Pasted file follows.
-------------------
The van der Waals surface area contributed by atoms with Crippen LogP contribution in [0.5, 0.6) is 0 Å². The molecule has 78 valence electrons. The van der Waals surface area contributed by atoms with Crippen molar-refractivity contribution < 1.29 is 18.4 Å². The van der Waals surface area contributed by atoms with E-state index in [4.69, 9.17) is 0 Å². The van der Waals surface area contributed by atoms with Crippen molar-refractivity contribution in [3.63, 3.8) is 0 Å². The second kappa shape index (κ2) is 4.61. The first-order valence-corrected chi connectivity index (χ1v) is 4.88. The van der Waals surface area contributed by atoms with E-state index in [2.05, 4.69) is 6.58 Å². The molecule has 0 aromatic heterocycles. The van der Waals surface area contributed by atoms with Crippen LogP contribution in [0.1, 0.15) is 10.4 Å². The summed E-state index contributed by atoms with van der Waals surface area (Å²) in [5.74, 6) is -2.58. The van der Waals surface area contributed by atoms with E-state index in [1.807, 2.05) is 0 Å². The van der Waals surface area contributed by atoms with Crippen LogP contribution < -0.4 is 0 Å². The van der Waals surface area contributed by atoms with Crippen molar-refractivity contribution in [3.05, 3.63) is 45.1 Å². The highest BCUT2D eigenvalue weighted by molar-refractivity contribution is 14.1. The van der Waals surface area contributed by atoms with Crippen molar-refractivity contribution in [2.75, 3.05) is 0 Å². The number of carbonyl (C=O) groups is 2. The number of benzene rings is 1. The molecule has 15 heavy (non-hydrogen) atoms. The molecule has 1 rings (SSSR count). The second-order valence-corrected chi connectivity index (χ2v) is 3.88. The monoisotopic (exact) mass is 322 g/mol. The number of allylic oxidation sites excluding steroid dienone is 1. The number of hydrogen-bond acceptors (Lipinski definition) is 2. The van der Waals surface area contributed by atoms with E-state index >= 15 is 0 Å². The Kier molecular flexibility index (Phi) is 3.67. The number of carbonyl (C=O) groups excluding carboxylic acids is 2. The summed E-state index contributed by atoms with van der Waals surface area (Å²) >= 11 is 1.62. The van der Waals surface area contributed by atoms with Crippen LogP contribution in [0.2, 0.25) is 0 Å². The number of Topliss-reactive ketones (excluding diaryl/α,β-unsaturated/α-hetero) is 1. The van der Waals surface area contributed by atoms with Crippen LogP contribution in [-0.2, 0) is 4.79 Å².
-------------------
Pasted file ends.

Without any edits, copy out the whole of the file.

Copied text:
The van der Waals surface area contributed by atoms with Crippen LogP contribution in [0.5, 0.6) is 0 Å². The molecule has 78 valence electrons. The van der Waals surface area contributed by atoms with Crippen molar-refractivity contribution < 1.29 is 18.4 Å². The van der Waals surface area contributed by atoms with E-state index in [4.69, 9.17) is 0 Å². The van der Waals surface area contributed by atoms with Crippen molar-refractivity contribution in [3.63, 3.8) is 0 Å². The second kappa shape index (κ2) is 4.61. The first-order valence-corrected chi connectivity index (χ1v) is 4.88. The van der Waals surface area contributed by atoms with E-state index in [2.05, 4.69) is 6.58 Å². The molecule has 0 aromatic heterocycles. The van der Waals surface area contributed by atoms with Crippen LogP contribution in [0.1, 0.15) is 10.4 Å². The summed E-state index contributed by atoms with van der Waals surface area (Å²) in [5.74, 6) is -2.58. The van der Waals surface area contributed by atoms with E-state index in [1.807, 2.05) is 0 Å². The van der Waals surface area contributed by atoms with Crippen LogP contribution < -0.4 is 0 Å². The van der Waals surface area contributed by atoms with Crippen molar-refractivity contribution in [3.05, 3.63) is 45.1 Å². The highest BCUT2D eigenvalue weighted by molar-refractivity contribution is 14.1. The van der Waals surface area contributed by atoms with Crippen molar-refractivity contribution in [2.75, 3.05) is 0 Å². The number of carbonyl (C=O) groups is 2. The number of benzene rings is 1. The molecule has 15 heavy (non-hydrogen) atoms. The molecule has 1 rings (SSSR count). The second-order valence-corrected chi connectivity index (χ2v) is 3.88. The monoisotopic (exact) mass is 322 g/mol. The number of allylic oxidation sites excluding steroid dienone is 1. The number of hydrogen-bond acceptors (Lipinski definition) is 2. The van der Waals surface area contributed by atoms with E-state index >= 15 is 0 Å². The Kier molecular flexibility index (Phi) is 3.67. The number of carbonyl (C=O) groups excluding carboxylic acids is 2. The summed E-state index contributed by atoms with van der Waals surface area (Å²) >= 11 is 1.62. The van der Waals surface area contributed by atoms with Crippen LogP contribution in [0.2, 0.25) is 0 Å². The number of Topliss-reactive ketones (excluding diaryl/α,β-unsaturated/α-hetero) is 1. The van der Waals surface area contributed by atoms with Crippen LogP contribution in [-0.2, 0) is 4.79 Å².